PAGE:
be the subject of "Global Geomorphic Survey of Large Modern Fans:
Distribution and Exploration Implications," presented by M. Justin
Wilkinson of Lockheed Martin Space Operations.
Interpretation of astronaut photographs have identified 96 LMFF
with radii over 100 kilometers, present on all continents except
Antarctica, according to Wilkinson.
Understanding the nature and distribution of large modern fans
can help direct exploration for similar features in past landscapes,
Also in the morning session, Patricia W. Dickerson will present
a paper on "Field and Remote Sensing Training for Human Exploration
of the Planets." Dickerson is a scientist for Lockheed Martin at
NASA's Johnson Space Center in Houston.
In 1999, a group of 31 astronauts and astronaut candidates received
training in geophysical exploration methods in New Mexico, Dickerson
"The impetus for creating that exercise was at the time we were
resolutely planning to explore Mars or go back to the moon," she
said. "The objective was to train people in geophysical methods,
which would apply no matter where they were."
The training exercise also assisted in the delineation of subsurface
faults around Taos, part of an ongoing hydrogeologic assessment
of the Taos Valley by the New Mexico Bureau of Geology and Mineral
Dickerson said New Mexico needed to gather real data to understand
what was controlling ground water in the Taos area.
The astronaut group conducted gravity traverses, acquiring about
10 miles of data and profiling a buried fault.
"I was hoping we could do a companion seismic reflection line,"
she recalled, "but the mobilization and de-mob problems were so
ponderous that it would have taken all of geologic time to get the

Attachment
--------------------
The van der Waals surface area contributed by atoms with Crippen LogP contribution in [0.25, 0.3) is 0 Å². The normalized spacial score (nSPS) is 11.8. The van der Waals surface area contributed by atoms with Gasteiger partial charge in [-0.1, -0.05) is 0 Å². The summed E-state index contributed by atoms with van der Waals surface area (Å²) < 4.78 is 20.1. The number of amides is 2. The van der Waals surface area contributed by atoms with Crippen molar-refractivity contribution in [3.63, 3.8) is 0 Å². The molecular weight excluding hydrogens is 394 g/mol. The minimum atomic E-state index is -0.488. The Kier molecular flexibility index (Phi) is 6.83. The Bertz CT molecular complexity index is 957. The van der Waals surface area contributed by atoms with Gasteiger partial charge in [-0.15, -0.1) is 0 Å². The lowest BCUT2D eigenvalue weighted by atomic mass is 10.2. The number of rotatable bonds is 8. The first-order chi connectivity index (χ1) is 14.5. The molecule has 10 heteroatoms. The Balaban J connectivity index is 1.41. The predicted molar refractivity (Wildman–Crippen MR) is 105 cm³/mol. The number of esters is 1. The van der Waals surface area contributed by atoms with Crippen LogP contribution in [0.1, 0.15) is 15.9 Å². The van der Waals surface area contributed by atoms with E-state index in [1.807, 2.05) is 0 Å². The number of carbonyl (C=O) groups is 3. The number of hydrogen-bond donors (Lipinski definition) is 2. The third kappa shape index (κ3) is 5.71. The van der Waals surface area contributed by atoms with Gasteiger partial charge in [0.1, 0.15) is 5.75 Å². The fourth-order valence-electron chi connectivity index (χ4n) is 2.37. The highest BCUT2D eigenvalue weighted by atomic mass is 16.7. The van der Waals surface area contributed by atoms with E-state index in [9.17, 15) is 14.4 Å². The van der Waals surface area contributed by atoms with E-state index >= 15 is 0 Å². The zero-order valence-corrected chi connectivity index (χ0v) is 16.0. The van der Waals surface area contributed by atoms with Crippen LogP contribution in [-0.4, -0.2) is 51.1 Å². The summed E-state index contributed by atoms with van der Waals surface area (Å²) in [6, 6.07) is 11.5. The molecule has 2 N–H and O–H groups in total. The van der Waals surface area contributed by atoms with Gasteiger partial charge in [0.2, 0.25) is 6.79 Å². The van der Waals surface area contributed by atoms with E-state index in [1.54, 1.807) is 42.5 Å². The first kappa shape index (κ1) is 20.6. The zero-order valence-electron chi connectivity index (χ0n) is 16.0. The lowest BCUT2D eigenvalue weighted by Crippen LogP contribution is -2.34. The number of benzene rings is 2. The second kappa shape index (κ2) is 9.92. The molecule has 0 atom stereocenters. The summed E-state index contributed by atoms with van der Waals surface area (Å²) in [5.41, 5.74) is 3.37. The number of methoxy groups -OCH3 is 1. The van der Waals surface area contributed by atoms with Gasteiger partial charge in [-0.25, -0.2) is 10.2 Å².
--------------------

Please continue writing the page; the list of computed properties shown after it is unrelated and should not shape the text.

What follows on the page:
Paying For Itself
Each class of astronaut candidates receives training in Earth
processes. Dickerson said geology instructors "take them around
the rift and show them examples of faults along the Sangre de Cristo."
Training gives the astronauts an awareness of geological sampling,
descriptive techniques, geophysical methods and other geoscience
skills, she continued. Future training could include seismic profiling,
magnetic surveying and geochemical methods.
"In many ways it's similar to what we do in petroleum exploration,"
she said, adding that before these duties she had nine years at
Gulf research and a couple of years in Exxon.
"If we're going to have people capable of exploring the surface
of any planet, including this one, we're going to have to grow that
Today, the future path of astronaut training is difficult to predict
because of the current "de-emphasis on planetary exploration," according
"What I can foresee," she said, "and what I hope to do, is set
up a flexibly structured field training program in cooperation with
various university people."
Muehlberger thinks the manned space program has paid for itself
many times over in spin-off developments, such as the miniaturization
of computers and electronic components for spacecraft.
Another example of a derived benefit began with the carbon analysis
of moon soil, he said. NASA sent samples of moon soil to several
laboratories for testing, to determine how much carbon might exist
on the moon.
The test results differed dramatically, Muehlberger said.
Those results had nothing to do with the moon surface, but reflected
the level of cleanliness of the labs, he explained.
The cleaner the lab, the less carbon in the results.
"We learned how to clean up the labs and other places because
of that," he commented. "Now hospital rooms are cleaner than they
were before, all because we wanted to know how much carbon there
is on the moon."
Astronauts in orbit have helped scientists understand many earth
processes, including cloud rings caused by cold water rising from
the bottom of the ocean, Muehlberger continued.
"Putting an intelligent person up there who has good training
and background, God knows what you're going to learn.
"There are a whole bunch of things first spotted by the astronauts,"
But Muehlberger feels pessimistic about the near-term future of
manned space exploration. He cited an overrun in spending for the
International Space Station, federal budget cuts and government
"At the moment I don't see any hope," he said. "All I see for
the next decade is unmanned exploration."
For now, researchers and educators can draw on the extensive collection
of images acquired by NASA. As Muehlberger noted, things look different
from outer space.
"The classic example is over there at the end of the Red Sea,
the so-called Afar triangle," Muehlberger said.
"It looks so simple when you see it drawn up. When you look at
it in reality, you realize, 'The only thing simple in here is my